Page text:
© 2015

The Presidentialization of Political Parties

Organizations, Institutions and Leaders

  • Gianluca Passarelli

Table of contents

  1. Front Matter
    Pages i-xxv
  2. Peter M. Siavelis, Bonnie N. Field
    Pages 26-48
  3. Sergio Fabbrini, Edoardo Bressanelli
    Pages 49-66
  4. Felipe Nunes, Carlos Ranulfo Melo
    Pages 67-87
  5. Carole Bachelot, Florence Haegel
    Pages 88-106
  6. Cristina Bucur, Iain McMenamin
    Pages 107-123
  7. Thomas Sedelius
    Pages 124-141
  8. Richard Hayton, Timothy Heppell
    Pages 142-159
  9. Ellis S. Krauss, Robert Pekkanen
    Pages 196-214
  10. Gianluca Passarelli
    Pages 235-263
  11. Back Matter
    Pages 264-300

About this book


This book explains why the level of party presidentialization varies from one country to another. It considers the effects of constitutional structures as well as the party's original features, and argues that the degree of party presidentialization varies as a function of the party's genetics.


Presidentialization political parties party behaviour Chile Brazil USA France Poland Ukraine UK Australia Germany Japan Italy electoral systems institutionalism constitution democracy Electoral Electoral System Institution Party Politics party system

Editors and affiliations

  • Gianluca Passarelli
    • 1
  1. 1.Sapienza UniversityRomeItaly

About the editors

Carole Bachelot, Assistant Professor in Political Science, Université de Lorraine (laboratoire IRENEE, France Edoardo Bressanelli, Lecturer in European Politics, Department of European and International Studies, King's College London, UK Cristina Bucur, Assistant Professor/Postdoktor, Department of Political Science, University of Oslo, Norway Sergio Fabbrini, Director of the School of Government and Professor of Political Science and International Relations, LUISS Guido Carli University of Rome, Italy Bonnie N. Field, Associate Professor of Global Studies, Bentley University, Massachusetts, USA Anika Gauja, Senior Lecturer and an Australian Research Council Early Career Researcher, Department of Government and International Relations, University of Sydney, Australia Florence Haegel, Full Professor, Sciences Po, Paris, France Richard Hayton, Lecturer in Politics, University of Leeds, UK Timothy Heppell, Associate Professor of British Politics, School of Politics and International Studies (POLIS), University of Leeds, UK Ellis S. Krauss, Professor at the School of International Relations and Pacific Studies, University of California, San Diego, USA Charles Lees, Chair of Politics and Head of the Department of Politics, Languages, and International Studies, University of Bath, UK Iain McMenamin, Associate Professor of Politics, Dublin City University, Ireland Felipe Nunes, Assistant Professor in International Relations and Political Science, University of California, Los Angeles, USA Oreste Massari, Professor of Political Science and Comparative Politics, Sapienza University of Roma, Italy Gianluca Passarelli, Assistant Professor in Political Science at the Department of Political Sciences, Sapienza University of Roma, Italy Robert Pekkanen, Professor at the University of Washington, USA Carlos Ranulfo Melo, Professor and Coordinator of the Center for Legislative Studies, Department of Political Science, Federal University of Minas Gerais, Brazil Thomas Sedelius, Associate Professor in political science, Dalarna University, Sweden Peter M. Siavelis, Professor of Political Science and Director of the Latin American and Latino Studies Program, Wake Forest University, USA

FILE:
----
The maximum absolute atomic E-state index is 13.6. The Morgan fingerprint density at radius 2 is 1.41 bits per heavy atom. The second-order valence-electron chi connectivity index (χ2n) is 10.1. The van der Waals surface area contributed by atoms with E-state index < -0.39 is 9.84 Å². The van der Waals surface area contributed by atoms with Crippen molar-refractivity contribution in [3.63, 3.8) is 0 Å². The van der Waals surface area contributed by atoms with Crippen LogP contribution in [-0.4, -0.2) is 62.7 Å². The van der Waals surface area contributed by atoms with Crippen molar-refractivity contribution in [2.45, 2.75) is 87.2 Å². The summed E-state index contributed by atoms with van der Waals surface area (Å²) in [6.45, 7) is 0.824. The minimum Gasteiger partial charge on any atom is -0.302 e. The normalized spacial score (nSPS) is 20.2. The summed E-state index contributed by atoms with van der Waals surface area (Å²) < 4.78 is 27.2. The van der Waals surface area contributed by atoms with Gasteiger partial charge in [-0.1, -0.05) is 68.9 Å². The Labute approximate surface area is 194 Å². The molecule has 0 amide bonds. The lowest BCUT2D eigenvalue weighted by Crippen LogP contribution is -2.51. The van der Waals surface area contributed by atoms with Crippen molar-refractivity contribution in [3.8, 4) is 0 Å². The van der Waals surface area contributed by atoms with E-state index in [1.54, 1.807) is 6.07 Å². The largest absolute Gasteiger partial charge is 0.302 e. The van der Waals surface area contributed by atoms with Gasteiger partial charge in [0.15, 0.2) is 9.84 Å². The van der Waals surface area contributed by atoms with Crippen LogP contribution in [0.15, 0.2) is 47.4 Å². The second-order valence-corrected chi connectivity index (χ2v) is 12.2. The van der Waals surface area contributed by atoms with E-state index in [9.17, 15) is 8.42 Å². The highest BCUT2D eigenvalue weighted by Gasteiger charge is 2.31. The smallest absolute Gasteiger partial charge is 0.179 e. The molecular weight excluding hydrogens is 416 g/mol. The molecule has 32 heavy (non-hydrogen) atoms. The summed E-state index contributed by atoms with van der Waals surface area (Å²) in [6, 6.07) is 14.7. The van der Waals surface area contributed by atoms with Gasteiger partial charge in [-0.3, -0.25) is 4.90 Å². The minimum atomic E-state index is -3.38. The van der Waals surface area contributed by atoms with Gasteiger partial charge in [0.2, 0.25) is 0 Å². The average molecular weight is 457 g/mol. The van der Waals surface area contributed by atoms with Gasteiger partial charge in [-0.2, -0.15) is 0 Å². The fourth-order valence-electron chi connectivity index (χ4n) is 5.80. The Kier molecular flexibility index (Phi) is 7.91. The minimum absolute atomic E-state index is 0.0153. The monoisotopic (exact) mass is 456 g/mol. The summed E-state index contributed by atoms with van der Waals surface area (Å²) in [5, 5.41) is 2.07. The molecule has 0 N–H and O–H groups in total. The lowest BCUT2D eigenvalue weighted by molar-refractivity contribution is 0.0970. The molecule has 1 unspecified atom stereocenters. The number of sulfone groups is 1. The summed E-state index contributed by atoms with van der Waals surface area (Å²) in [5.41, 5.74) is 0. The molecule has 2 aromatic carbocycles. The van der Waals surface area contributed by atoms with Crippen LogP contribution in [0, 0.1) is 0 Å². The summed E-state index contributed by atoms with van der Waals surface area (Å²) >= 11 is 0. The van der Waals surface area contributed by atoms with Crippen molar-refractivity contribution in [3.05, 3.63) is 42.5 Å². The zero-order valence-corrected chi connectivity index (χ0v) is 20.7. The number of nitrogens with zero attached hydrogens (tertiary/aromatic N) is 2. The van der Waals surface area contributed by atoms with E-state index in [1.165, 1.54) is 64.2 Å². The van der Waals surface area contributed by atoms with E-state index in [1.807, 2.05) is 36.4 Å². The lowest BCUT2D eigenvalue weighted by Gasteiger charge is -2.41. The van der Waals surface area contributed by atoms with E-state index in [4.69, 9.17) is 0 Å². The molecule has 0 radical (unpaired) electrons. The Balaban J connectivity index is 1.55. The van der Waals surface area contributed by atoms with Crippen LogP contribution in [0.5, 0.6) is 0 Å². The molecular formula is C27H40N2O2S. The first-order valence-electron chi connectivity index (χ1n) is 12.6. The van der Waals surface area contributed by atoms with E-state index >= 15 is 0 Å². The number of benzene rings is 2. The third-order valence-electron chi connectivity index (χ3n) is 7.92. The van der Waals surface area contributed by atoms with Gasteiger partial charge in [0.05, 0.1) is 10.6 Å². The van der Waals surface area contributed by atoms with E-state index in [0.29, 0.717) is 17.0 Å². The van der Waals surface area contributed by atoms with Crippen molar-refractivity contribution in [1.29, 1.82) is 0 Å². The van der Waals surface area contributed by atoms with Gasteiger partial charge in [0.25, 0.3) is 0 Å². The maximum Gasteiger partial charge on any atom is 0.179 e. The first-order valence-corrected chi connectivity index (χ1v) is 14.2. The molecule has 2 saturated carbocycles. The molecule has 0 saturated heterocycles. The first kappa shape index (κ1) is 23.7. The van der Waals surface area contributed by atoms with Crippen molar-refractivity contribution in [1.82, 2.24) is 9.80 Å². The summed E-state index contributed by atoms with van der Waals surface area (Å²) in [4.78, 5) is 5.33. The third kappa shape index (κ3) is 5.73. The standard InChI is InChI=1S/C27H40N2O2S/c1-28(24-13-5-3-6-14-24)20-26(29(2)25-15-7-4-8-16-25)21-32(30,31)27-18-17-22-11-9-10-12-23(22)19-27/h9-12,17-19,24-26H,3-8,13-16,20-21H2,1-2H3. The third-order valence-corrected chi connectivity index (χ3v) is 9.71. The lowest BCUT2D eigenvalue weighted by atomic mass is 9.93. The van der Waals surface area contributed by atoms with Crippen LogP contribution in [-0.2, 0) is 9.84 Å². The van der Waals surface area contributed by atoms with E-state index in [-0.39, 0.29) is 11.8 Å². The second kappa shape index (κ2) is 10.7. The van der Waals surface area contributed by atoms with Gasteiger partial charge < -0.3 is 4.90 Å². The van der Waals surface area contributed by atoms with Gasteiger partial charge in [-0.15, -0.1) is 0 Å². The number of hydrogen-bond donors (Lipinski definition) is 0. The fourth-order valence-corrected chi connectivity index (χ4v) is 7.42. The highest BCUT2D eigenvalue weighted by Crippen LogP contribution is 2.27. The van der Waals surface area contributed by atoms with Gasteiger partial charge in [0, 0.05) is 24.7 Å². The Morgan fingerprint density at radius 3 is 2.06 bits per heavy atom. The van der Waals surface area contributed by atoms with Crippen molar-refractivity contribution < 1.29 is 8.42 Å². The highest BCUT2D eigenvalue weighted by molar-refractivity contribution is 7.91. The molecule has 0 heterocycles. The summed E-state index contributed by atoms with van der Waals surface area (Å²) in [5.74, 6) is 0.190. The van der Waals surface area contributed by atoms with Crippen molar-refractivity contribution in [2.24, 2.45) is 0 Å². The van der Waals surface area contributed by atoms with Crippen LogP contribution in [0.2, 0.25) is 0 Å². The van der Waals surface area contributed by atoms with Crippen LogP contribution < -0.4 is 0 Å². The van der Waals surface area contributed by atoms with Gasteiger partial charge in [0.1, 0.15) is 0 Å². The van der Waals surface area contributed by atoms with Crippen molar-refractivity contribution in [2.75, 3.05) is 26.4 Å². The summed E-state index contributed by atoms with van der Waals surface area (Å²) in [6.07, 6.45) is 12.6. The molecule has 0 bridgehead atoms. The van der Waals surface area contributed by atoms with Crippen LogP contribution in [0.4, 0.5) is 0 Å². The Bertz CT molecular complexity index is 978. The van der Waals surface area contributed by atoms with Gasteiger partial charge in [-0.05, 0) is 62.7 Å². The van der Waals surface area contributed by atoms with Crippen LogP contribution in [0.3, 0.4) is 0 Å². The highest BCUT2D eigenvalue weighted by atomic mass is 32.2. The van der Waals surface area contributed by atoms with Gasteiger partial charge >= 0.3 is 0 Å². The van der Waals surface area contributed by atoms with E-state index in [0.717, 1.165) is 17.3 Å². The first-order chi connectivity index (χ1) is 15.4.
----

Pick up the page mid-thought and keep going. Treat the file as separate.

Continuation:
Bibliographic information

Industry Sectors
Finance, Business & Banking


“The volume brings together a concise and well-comparable account on presidentialization trends in different areas and regime settings. … The book is a must for scholars who want to understand recent changes and challenges to the traditional idea of parties as predominantly collective actors.” (Vít Hloušek, Party Politics, Vol. 23 (5), 2017)